NEW YORK — A New York judge has upheld the city's dismantling of the Occupy Wall Street encampment, saying that the protesters' first amendment rights don't entitle them to camp out indefinitely in the plaza.
Supreme Court Justice Michael Stallman on Tuesday denied a motion by the demonstrators seeking to be allowed back into the park with their tents and sleeping bags.
Police cleared out the protesters in a nighttime sweep early Tuesday. The judge upheld the city's effective eviction of the protesters after an emergency appeal by the National Lawyers Guild.
The protesters have been camped out in privately owned Zuccotti Park since mid-September. Mayor Michael Bloomberg said he ordered the sweep because health and safety conditions and become "intolerable" in the crowded plaza.
The protesters will be allowed to return to Zuccotti Park, where they camped for the past two months, but will have to abide by the park rules — designed to prevent them from setting up a camp again — that included a ban on sleeping bags, tents and the storage of belongings in the space.
The city filed court papers opposing the order and claiming that giving protesters free rein over the park would cause unsafe and unsanitary conditions. They also claimed occupiers were stockpiling makeshift weapons including metal-pipes inside cardboard tubes.
Earlier, Bloomberg told reporters Tuesday that he had not received the temporary restraining order and that the park would remain closed "until we can clarify the situation," he said.
Tuesday's earlier court order, which was published on The New York Times website, said authorities were prohibited from "preventing protesters from re-entering the park with tents and other property previously utilized." But Bloomberg closed the park while lawyers reviewed the order.
The park had become a health and fire safety hazard and that "unfortunately ... (it) became a place not to protest, but to break the law," Bloomberg said Tuesday.
"Inaction was not an option," he said. "We could not wait for someone in the park to get killed."
Police Commissioner Ray Kelly said around 200 were arrested overnight, including dozens who tried to resist by linking arms at the center of Zuccotti Park or chaining themselves together with bicycle locks.
NBC New York's Jonathan Dienst, who was at the scene in Lower Manhattan, reported that he had counted a further 40 arrests along Broadway.
A few protesters, who appeared to resist and shove officers, were thrown to the ground and placed in handcuffs, he reported.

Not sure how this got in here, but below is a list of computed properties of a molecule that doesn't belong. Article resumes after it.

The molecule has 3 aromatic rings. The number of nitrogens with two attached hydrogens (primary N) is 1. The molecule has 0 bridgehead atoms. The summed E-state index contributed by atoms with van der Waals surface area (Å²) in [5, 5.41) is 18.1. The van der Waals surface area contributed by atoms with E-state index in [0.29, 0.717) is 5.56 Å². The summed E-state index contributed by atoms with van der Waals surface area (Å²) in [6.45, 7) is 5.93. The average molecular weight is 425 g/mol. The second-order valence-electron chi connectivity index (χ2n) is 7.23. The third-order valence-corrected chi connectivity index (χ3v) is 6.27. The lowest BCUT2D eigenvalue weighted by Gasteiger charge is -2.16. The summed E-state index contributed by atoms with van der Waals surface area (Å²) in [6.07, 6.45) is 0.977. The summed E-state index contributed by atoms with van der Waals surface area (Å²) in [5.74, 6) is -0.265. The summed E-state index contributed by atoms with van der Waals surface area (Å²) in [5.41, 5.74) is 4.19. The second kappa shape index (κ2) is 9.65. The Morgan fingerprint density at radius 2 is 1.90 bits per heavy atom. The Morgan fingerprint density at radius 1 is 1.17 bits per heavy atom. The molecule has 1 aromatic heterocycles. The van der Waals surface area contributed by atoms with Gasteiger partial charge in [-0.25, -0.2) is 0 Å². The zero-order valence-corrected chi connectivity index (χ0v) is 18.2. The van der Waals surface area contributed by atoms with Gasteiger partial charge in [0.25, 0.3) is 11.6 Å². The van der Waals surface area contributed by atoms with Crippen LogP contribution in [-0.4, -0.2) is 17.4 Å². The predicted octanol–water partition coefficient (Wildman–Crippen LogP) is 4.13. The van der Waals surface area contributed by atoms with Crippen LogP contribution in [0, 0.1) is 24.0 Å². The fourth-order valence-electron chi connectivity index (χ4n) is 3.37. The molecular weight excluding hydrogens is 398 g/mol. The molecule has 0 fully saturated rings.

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Ryan Peters, 29, from Chicago, who took a leave of absence from the advertising agency where he works to tour different Occupy protests, cried as he told msnbc.com's Miranda Leitsinger that about 30 people had chained themselves up inside the Occupy protest's kitchen area.
"People want to fight for something that's really important," he said. "It makes me cry every time I think of them (the people in the kitchen) getting locked down in the park … these guys are patriots."
Another protester, Luc Baillargeon, 29, told Leitsinger that "a few" people were treated for pepper burns and minor lacerations but he added there were no apparent signs of serious injuries. NYPD told WNBC three people were injured during the evacuations, one of whom was taken to Bellevue Hospital.
Meanwhile, a message on the @OccupyWallSt Twitter account said that city council member Ydanis Rodriguez was "beaten by nypd and bleeding from head."
Police confirmed Rodriguez was part of a group arrested near Cortlandt Street and Broadway as they tried to push through a barricade around 1:45 a.m., NBC reported.
Josh Harkinson, writer for Mother Jones magazine and one of the few journalists present during the eviction, reported on Twitter that he heard from several sources that police felled a tree in the park in order to remove protesters who had climbed to safety.
After being evicted, several hundred demonstrators regrouped in nearby Foley Square to discuss their next move, setting up a new Twitter account.
Nicholas Frechette, 25, said he had been pepper sprayed during the eviction but was undeterred.
"We broke the night together doing something truly revolutionary," he said in Foley Square.
Protesters also grouped at Duarte Square, a city park at Canal Street and Avenue of the americas, about a mile north north of Zuccotti park. Two people with bolt cutters allegedly snipped a lock to a fenced-off lot at nearby Trinity Church aroud 11 a.m. EST. Police came in and cleared them out, arresting about two dozen people in the process, The New York Times reported.
After the church-lot was swept, aabout 350 protesters marched back to Zuccotti Park, blocking Broadway traffic along the way. They circled the park while awaiting the outcome of the court hearing.
Msnbc.com's Bob Sullivan reported from the scene that many police officers in riot gear had their helmets off and were chatting.